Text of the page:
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What has psychological research told us about resisting social influence?

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What has psychological research told us about resisting social influence? There have been vast amounts of research into resisting the various social influences that bombard us in our everyday lives. I intend to explore different perspectives and studies regarding resistance, and try to interpret what they tell us about why people do resist in certain circumstances and not in others. There has been a lot of research conducted into resistance but the vast majority of this research centres around three factors. When these factors are relevant it seems our ability to resist is increased. The first of these factors is called Reactance. This as the name suggests is a reaction to some kind of stimuli. The best way to describe reactance in this context is how Baron & Byrne defined it as 'Negative reaction to threats to one's personal freedom. Reactance often increases resistance to persuasion' (Baron & Byrne, 2003: 574). Basically what they meant was that when someone goes out of their way to change your viewpoint, the two opinions get polarised and you will become more stubborn in not changing your mind. ...read more.


This effect seems to get stronger depending on how important we consider the belief being challenged. Forewarning is sometimes known as the 'inoculation effect'. Inoculation refers to the practice of giving medical injections to protect an individual from various diseases and ailments. Interestingly 'inoculation' involves injecting the individual with a weak dose of the disease which their immune system fights off, then becomes stronger and can fight off a larger dose some at any time after. The point relevant here to the persuasion technique is 'weak dosage' too strong would overwhelm the immune system and make the person ill. But a small dosage serves to make the person stronger. The inoculation effect in psychology is similar. If we want to strengthen existing attitudes, beliefs, and behaviours, inoculation theory suggests that we should present a weak attack on those attitudes, beliefs, and behaviours. Again, the key word here is, 'weak.' If the attack is too strong, it will cause the attitude, belief, or behaviour to get weaker or even move to the opposite position. The attack has to be strong enough to challenge the defences of the individual without overwhelming them. ...read more.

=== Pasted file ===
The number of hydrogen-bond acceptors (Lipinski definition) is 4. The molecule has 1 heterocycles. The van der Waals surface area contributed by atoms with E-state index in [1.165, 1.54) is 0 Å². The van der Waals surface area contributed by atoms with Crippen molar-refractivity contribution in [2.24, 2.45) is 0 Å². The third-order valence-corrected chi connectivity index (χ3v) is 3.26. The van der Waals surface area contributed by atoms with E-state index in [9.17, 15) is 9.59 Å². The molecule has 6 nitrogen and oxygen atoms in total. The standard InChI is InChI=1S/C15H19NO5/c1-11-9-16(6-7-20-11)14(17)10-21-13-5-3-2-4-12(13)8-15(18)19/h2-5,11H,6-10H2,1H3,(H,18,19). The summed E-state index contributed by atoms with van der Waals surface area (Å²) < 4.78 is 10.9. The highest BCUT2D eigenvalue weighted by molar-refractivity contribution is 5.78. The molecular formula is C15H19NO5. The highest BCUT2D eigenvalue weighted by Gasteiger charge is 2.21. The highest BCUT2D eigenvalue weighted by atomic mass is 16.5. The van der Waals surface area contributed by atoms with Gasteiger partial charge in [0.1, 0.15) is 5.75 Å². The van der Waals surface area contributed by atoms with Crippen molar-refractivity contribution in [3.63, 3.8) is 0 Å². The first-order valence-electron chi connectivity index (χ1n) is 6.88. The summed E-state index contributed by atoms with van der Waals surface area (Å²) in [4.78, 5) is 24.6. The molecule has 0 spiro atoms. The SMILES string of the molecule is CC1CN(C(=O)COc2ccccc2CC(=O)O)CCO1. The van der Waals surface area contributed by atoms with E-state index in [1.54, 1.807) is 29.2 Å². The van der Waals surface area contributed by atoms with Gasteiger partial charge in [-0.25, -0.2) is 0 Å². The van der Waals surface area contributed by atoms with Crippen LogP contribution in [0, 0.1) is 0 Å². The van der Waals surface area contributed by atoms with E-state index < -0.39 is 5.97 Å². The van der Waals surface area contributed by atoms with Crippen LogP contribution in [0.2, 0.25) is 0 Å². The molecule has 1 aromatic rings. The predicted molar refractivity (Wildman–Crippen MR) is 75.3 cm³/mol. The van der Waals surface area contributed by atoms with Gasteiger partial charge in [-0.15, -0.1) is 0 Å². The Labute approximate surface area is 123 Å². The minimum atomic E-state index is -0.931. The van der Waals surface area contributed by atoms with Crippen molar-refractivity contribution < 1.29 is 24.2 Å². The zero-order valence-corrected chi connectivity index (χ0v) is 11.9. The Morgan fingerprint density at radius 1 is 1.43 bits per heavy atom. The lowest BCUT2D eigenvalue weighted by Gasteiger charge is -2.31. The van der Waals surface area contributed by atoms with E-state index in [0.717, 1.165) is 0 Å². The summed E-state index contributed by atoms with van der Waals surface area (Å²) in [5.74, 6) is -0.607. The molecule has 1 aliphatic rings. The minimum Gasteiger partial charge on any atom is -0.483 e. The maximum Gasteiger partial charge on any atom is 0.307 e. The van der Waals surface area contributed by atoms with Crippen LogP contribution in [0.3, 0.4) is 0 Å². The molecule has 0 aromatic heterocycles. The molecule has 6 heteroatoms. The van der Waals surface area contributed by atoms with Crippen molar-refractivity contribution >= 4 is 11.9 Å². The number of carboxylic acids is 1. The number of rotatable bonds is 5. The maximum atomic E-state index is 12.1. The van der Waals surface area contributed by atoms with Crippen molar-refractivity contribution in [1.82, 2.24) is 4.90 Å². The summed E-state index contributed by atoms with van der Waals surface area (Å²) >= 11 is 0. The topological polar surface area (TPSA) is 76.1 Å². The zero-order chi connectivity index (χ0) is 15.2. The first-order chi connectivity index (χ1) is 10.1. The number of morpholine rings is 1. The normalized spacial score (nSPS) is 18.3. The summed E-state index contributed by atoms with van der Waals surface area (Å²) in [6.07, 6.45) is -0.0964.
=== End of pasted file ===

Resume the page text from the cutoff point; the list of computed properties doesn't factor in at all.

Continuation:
The obvious difference is in Milgram's test on obedience the participants were alone, and in Gamson's they were not. This would suggest that strength in numbers has something to do with resisting authority. However in Milgram's study the person instructing them was seen as more of an authority figure (scientist, white coat) than in Gamson's study. Another flaw in this comparison is that the laboratory environment Milgram's study was conducted in lacks ecological validity as it was not conducted in a true to life environment. This research has taught us many things about resistance but no clear cut assumptions can be drawn on such a complex subject. It would seem that resistance is more likely when in a group than alone, however Zimbardo's study doesn't necessarily back this up. The question of whether 'nice people' can become 'nasty people' in certain circumstances is a complicated one, particularly as in the Milgram study when committing the 'nasty' act the participants believe they are doing the right thing by obeying the authority figure. Resistance is a complicated issue, in which theories cannot be backed up by a paradigm; its questions are that of our social world. Bryn Davies - Psy1003 Social Resistance 1 ...read more.

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